However, if you’ve ever visited the Upstate you won’t be hard pressed to find people decked out in purple and orange. Even then it was incredibly off-putting how prideful a fan base Clemson was.

Let me remind you I grew up in a family with Alabama fans, and lived most of my life in a city with Texas, LSU, Oklahoma and Texas A&M fans. My bar was for obnoxiousness was sky high.

For example, one of my first interactions at my new high school whilst talking about college football ended with an argument on how I pronounced the word “Clemson”.

“There’s no ‘Z’ in Clemson!” The fan exclaimed, who will remain nameless in this article. “Why does everyone say it like that?”

If you say the word “Clemson”, it’s hard for the “s” not to have a short “z” sound to it — but to overcompensate many fans pronounce it “Clemp-son” to avoid the “z” sound.

I pointed this out to said fan in my 10th grade English class, but his response was,

“Well, there ain’t a ‘Z’ either!”

As strictly an Auburn fan I was a neutral observer to the interactions between Clemson and South Carolina fans at my high school. One thing was clear: The Clemson fans carried themselves like they were better and held their heads higher than anyone.

It was very similar to how Texas and Alabama fans treated Texas A&M and Auburn fans. I felt some sympathy towards South Carolina fans, mostly because of how apathetic many of them had become to their situation.

One South Carolina fan I came to know well was a guy named Zack Mcalister. Zack’s the guy I credit with really explaining the rivalry to me. Essentially he told me South Carolina fans were second class citizens in the Palmetto football world and they just had to deal with it because that’s how it had always been.

His childhood (1997 to 2008) saw Clemson go 10–2 against SC and that pretty much paralleled the rivalry since it started in 1896. The mentality of №1 and №2 was pretty well established in South Carolina. Clemson flaunts it, SC accepts it.

It’s a little different dynamic in Alabama. The Auburn fans never really seemed to accept being №2. Tiger fans as a whole would consistently buck up to Tide fans no matter what the situation, even in 2008 or 2012 when Auburn was abysmal in football while Bama was busy winning games.

While I was in high school I observed this rivalry from the sidelines as Clemson would beat Carolina in 2007 and 2008, but lose in 2009. The joy I saw come over the outnumbered Carolina fans at my school was like that of the second coming of Christ.

It just was something that didn’t happen. Like a solar eclipse or a good Ryan Reynolds movie. Even more so was the reaction of Clemson fans, who when they lose to Carolina act as if it never happened.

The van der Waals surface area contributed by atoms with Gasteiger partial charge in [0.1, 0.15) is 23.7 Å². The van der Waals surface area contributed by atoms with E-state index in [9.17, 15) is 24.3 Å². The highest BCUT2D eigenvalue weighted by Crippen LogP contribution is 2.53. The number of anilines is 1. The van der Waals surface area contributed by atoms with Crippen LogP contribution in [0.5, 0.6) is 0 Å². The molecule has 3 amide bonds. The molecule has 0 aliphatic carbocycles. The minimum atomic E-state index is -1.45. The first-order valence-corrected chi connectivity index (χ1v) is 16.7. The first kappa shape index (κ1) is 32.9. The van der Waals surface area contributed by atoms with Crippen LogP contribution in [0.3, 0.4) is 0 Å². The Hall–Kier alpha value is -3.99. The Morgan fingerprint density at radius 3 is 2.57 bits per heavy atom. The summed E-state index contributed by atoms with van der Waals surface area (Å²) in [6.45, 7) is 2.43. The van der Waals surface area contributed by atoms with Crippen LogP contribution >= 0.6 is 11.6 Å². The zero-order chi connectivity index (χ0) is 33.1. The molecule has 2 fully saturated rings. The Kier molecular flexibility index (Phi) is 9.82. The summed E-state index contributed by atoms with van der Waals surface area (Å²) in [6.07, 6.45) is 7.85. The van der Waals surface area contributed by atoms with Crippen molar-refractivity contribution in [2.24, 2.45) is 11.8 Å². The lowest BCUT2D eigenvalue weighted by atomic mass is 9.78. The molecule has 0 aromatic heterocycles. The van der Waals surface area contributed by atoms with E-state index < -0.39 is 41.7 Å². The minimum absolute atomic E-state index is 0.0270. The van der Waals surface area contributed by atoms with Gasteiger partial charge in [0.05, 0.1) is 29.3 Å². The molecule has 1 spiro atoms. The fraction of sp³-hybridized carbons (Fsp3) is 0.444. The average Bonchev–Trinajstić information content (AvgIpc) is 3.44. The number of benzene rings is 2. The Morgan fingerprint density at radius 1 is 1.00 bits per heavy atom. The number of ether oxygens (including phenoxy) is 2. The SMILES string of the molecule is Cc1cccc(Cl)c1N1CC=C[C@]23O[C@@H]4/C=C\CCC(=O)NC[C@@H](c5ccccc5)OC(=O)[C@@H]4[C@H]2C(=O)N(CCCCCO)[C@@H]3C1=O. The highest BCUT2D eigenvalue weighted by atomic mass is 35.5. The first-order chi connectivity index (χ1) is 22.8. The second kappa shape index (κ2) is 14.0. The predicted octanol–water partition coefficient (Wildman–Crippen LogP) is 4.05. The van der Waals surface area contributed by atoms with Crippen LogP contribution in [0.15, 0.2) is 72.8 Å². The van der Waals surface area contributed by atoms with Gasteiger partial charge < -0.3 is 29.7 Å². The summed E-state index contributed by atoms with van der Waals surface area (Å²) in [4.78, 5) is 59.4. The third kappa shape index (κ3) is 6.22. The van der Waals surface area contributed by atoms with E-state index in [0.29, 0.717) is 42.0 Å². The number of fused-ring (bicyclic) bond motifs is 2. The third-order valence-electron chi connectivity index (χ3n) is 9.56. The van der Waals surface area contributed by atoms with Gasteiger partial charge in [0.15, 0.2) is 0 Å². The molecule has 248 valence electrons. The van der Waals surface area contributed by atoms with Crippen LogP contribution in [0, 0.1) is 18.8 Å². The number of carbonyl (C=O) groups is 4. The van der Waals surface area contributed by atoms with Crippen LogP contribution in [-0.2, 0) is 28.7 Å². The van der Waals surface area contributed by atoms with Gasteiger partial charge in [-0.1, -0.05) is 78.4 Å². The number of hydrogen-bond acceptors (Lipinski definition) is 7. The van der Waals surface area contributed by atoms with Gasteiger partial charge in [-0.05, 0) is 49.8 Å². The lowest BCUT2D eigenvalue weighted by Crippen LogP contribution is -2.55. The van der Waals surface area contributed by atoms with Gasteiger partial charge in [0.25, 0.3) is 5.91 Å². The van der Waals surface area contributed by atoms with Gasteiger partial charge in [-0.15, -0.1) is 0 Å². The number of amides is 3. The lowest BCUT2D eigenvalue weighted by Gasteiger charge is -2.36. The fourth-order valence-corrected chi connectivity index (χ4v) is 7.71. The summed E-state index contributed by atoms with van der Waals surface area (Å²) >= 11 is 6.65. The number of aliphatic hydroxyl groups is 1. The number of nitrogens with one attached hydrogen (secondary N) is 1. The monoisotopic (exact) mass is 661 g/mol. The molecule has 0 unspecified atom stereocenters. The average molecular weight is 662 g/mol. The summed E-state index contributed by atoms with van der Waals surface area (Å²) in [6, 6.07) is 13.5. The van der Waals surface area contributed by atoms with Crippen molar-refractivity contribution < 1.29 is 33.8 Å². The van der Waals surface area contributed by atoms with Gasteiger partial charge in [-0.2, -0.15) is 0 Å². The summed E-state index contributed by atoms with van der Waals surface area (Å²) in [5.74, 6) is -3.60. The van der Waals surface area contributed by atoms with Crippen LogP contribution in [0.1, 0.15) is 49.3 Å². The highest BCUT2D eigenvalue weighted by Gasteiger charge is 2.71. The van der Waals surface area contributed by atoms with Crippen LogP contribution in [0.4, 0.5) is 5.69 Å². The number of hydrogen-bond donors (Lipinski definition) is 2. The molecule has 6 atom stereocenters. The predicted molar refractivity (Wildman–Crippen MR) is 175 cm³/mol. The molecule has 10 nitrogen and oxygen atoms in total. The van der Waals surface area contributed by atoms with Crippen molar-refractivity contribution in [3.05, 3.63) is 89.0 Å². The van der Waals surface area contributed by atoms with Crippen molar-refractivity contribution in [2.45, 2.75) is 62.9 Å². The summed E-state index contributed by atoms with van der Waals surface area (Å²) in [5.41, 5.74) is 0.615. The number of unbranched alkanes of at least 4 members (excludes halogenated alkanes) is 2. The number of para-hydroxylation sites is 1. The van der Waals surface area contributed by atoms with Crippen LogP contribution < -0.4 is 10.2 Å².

It’s incredibly strange. Tiger fans as a whole still walk around with that same “head-high” style but will not acknowledge the loss in any fashion. Almost like a hot girl who farts loudly in an elevator. Everyone in there knows it’s her and is staring intently in her direction, but she continues to stand proudly erect and act like she never broke wind.

Bama fans will react similarly when they lose to Auburn, so in essence I really felt some sense of unity with the Carolina fans in my school because when I went back to Alabama for the holidays I was their shoes.

While that’s not why I wound up going to the University of South Carolina, it did make me feel more comfortable once I settled in Columbia. After sympathizing with Carolina fans for the past four years  — I was ready to adopt South Carolina as my second college football team.

You could say I cheated to become a Carolina fan because I did no real suffering when I became one, but I certainly never regretted my decision. From 2011–2013 SC went 33–6, beat Michigan, Nebraska and Wisconsin in bowl games and most importantly went 3–0 against Clemson to eventuallty win five years in a row.

Let me tell you, when the hot girl farts audibly five times in a row it becomes much harder to ignore. It was a great time to be a Carolina fan and a student at the school.

The pinnacle of my dual allegiance came in 2013 when South Carolina beat Clemson for the fifth year in a row and finished 11–2 for the third year in a row and Auburn pulled off the “kick-six” against 11–0 Alabama and won the SEC championship.

However, I harken back to the conversation my father had with me on that Iron Bowl weekend back in 2003. He told me something that couldn’t ring truer today.

I asked Dad how he coped with growing up as an Auburn fan in an Alabama dominated era. He told me,

“You just have to savor the wins as much as you can, because it’s the losses that make looking back to those wins so much better. You can’t savor something that happens all so often.”

Had he not told me that I don’t know what I’d be doing with myself today as I set here and type this while weeping over a photo of Cam Newton and Conner Shaw. As of right now neither Auburn nor SC have beaten their in-state rivals since my euphoric 2013 and have combined to go 39–38 since.

All the while Clemson and Alabama have gone to be in the last two National Championships and reign supreme over the college football world -- I’m just sitting here at the bottom of the valley while my bitter enemies from both sides laugh atop their mountains drinking my tears and eating grapes from the vine.

Last season when Alabama won, my Auburn side suffered but my South Carolina side thrived on. This year was the opposite, but even still I feel like I would have lost either way. Even saying all of that, I've never once regretted my fan choice and I don't see myself changing anytime soon.

It's like my Dad said, it's times like these that make us appreciate the better ones. So I'll look forward to thinking back to those good times with y'all and looking forward to the better ones ahead. Go Cocks and War Eagle!